Wednesday, 14 December 2005

My birthday thus far

Pretty much the most enjoyable thing I’ve done thus far on my birthday is spend 90 minutes reviewing for my methods exam with about a half-dozen students.

The least enjoyable thing was walking back and forth to East Campus when I realized about 30 minutes ago that I’d left the canvas bag with said exams in it on the damn C-1 bus.

Fighting with PeopleSoft to get my grades entered for the other class, watching a couple of DS9 reruns on TiVo, and breakfast at Elmo’s Diner appear somewhere in the middle of that hierarchy.

It's 27 fricking degrees out, and I am cold

See, I knew there was an upside to not getting the job in Frozen Tundra country, it just took me a month to realize it. The concept that there’s a temperature below which it is too cold to snow, and that people in Wisconsin have empirical evidence of this fact, is truly frightening to me.

Tuesday, 13 December 2005

Mungowitz v. Airport Security

Prof. Munger makes a rare appearance in the blogosphere to recount his recent run-in with your Transportation Security Administration screeners (presumably) at RDU.

Part of an ongoing series.


I’m unsure whether to chalk it up to extreme diligence or just paranoia on their parts, but my students here seem to be atypically obsessed with their final papers and the (open book, open notes) final in my research methods class. I had at least 20 (of 33) students in a review session Monday night, I met with about a half-dozen today, and I expect to meet with at least another half-dozen tomorrow. It’s not a bad thing, just not what I really expected.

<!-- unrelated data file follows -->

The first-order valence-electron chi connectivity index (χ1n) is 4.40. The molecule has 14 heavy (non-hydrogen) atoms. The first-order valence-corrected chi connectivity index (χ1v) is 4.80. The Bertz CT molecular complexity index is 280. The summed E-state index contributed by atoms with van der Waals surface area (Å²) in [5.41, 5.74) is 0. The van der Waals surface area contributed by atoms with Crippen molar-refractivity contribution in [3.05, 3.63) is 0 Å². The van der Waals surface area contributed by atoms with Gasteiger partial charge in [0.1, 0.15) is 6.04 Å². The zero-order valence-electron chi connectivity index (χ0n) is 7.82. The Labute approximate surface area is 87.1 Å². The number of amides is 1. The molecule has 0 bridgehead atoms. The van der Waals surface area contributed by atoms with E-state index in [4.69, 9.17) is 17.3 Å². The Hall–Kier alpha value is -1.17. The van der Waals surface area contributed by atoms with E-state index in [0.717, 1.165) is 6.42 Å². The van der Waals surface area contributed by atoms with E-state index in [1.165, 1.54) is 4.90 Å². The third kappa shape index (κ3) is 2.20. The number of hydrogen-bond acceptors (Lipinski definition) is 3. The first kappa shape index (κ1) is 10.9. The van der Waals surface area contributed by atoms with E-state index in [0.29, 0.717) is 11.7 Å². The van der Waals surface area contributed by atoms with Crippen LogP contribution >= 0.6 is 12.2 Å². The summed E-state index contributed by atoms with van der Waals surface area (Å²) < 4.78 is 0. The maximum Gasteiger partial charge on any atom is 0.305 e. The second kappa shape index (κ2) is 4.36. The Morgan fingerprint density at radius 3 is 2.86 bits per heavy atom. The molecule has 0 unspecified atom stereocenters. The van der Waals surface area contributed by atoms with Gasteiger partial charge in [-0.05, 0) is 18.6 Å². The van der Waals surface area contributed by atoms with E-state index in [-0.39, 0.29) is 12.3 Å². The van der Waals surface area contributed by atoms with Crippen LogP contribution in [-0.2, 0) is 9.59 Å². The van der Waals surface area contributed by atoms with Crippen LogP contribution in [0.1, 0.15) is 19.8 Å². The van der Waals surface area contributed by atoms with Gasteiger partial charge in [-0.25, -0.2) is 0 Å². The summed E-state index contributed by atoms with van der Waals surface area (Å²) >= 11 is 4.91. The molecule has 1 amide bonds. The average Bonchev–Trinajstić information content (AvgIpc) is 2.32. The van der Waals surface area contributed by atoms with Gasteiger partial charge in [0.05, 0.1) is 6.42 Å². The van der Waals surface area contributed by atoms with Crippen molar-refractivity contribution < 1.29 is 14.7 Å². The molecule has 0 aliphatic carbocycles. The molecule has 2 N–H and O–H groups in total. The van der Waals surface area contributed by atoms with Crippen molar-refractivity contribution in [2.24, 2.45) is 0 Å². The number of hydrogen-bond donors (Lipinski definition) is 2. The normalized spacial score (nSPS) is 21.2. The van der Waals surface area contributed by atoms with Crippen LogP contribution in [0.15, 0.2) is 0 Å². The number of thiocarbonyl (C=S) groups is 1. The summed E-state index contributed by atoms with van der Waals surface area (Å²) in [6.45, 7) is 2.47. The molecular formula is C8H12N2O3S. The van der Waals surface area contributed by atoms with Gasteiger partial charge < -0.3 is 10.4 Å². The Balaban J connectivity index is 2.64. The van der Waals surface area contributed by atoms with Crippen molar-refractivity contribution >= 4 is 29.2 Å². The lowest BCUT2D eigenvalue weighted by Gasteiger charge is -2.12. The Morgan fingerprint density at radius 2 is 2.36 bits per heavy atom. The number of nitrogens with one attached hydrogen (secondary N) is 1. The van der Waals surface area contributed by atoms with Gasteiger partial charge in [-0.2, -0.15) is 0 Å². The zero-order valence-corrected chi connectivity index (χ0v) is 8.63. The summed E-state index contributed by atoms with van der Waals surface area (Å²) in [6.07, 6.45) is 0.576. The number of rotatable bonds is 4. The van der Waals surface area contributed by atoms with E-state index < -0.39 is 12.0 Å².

Monday, 12 December 2005

MSNBC tries to make sex sell

Cable news also-ran MSNBC, best known for being the current organization signing Keith Olbermann’s paychecks, has decided to blow $1 million on an online advertising binge that is notable for two reasons: its use of imagery that wouldn’t be out of place on a sign for a strip club, and its abysmal failure to direct any cash toward the proprietor of this blog.

Dead men can vote

It turns out that the Memphis neighborhood known as “New Chicago” isn’t the only way in which the Bluff City resembles the Windy City: at least one man who died August 6th voted on September 15th in a special election that, by sheer happenstance, replaced disgraced former State Sen. John Ford with his sister Ophelia. Ms. Ford won the hotly contested race by 13 votes; the dead man’s participation raises the number of illegally-cast ballots discovered to 5 thus far.